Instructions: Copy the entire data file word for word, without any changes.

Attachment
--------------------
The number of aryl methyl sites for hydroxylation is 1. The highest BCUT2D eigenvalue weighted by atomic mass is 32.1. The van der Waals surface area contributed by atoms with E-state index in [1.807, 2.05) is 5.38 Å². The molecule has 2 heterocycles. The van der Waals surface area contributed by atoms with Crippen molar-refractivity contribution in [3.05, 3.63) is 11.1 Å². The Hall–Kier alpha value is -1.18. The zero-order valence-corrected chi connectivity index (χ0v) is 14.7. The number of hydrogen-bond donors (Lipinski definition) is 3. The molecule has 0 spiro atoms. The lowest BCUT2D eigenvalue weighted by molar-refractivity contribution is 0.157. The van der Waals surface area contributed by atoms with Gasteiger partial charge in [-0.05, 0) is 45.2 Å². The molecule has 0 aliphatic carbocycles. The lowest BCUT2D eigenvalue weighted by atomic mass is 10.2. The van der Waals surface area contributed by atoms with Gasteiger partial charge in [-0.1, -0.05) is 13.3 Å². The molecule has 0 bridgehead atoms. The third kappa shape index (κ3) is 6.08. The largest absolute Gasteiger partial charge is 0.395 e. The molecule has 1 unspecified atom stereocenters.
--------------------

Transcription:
The number of aryl methyl sites for hydroxylation is 1. The highest BCUT2D eigenvalue weighted by atomic mass is 32.1. The van der Waals surface area contributed by atoms with E-state index in [1.807, 2.05) is 5.38 Å². The molecule has 2 heterocycles. The van der Waals surface area contributed by atoms with Crippen molar-refractivity contribution in [3.05, 3.63) is 11.1 Å². The Hall–Kier alpha value is -1.18. The zero-order valence-corrected chi connectivity index (χ0v) is 14.7. The number of hydrogen-bond donors (Lipinski definition) is 3. The molecule has 0 spiro atoms. The lowest BCUT2D eigenvalue weighted by molar-refractivity contribution is 0.157. The van der Waals surface area contributed by atoms with Gasteiger partial charge in [-0.05, 0) is 45.2 Å². The molecule has 0 aliphatic carbocycles. The lowest BCUT2D eigenvalue weighted by atomic mass is 10.2. The van der Waals surface area contributed by atoms with Gasteiger partial charge in [-0.1, -0.05) is 13.3 Å². The molecule has 0 bridgehead atoms. The third kappa shape index (κ3) is 6.08. The largest absolute Gasteiger partial charge is 0.395 e. The molecule has 1 unspecified atom stereocenters.